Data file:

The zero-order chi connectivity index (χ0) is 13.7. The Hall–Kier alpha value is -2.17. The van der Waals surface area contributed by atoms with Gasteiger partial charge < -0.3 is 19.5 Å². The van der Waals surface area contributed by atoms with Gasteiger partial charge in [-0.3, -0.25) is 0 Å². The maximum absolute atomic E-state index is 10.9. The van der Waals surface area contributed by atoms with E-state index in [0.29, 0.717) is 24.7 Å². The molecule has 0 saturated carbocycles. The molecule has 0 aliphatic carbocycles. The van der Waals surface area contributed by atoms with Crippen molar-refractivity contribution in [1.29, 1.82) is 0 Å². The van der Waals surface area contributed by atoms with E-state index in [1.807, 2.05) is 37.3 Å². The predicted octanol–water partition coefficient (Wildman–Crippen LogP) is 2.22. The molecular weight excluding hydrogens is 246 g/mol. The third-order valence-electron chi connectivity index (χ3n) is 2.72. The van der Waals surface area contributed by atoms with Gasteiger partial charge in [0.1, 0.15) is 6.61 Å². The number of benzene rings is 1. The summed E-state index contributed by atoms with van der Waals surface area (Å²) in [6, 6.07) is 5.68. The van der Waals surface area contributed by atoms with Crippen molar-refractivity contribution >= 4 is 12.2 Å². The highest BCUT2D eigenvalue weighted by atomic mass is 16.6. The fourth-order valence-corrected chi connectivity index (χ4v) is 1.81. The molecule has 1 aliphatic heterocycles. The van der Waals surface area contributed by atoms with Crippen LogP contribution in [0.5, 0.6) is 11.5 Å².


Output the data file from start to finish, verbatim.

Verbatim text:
The zero-order chi connectivity index (χ0) is 13.7. The Hall–Kier alpha value is -2.17. The van der Waals surface area contributed by atoms with Gasteiger partial charge < -0.3 is 19.5 Å². The van der Waals surface area contributed by atoms with Gasteiger partial charge in [-0.3, -0.25) is 0 Å². The maximum absolute atomic E-state index is 10.9. The van der Waals surface area contributed by atoms with E-state index in [0.29, 0.717) is 24.7 Å². The molecule has 0 saturated carbocycles. The molecule has 0 aliphatic carbocycles. The van der Waals surface area contributed by atoms with Crippen molar-refractivity contribution in [1.29, 1.82) is 0 Å². The van der Waals surface area contributed by atoms with E-state index in [1.807, 2.05) is 37.3 Å². The predicted octanol–water partition coefficient (Wildman–Crippen LogP) is 2.22. The molecular weight excluding hydrogens is 246 g/mol. The third-order valence-electron chi connectivity index (χ3n) is 2.72. The van der Waals surface area contributed by atoms with Gasteiger partial charge in [0.1, 0.15) is 6.61 Å². The number of benzene rings is 1. The summed E-state index contributed by atoms with van der Waals surface area (Å²) in [6, 6.07) is 5.68. The van der Waals surface area contributed by atoms with Crippen molar-refractivity contribution >= 4 is 12.2 Å². The highest BCUT2D eigenvalue weighted by atomic mass is 16.6. The fourth-order valence-corrected chi connectivity index (χ4v) is 1.81. The molecule has 1 aliphatic heterocycles. The van der Waals surface area contributed by atoms with Crippen LogP contribution in [0.5, 0.6) is 11.5 Å².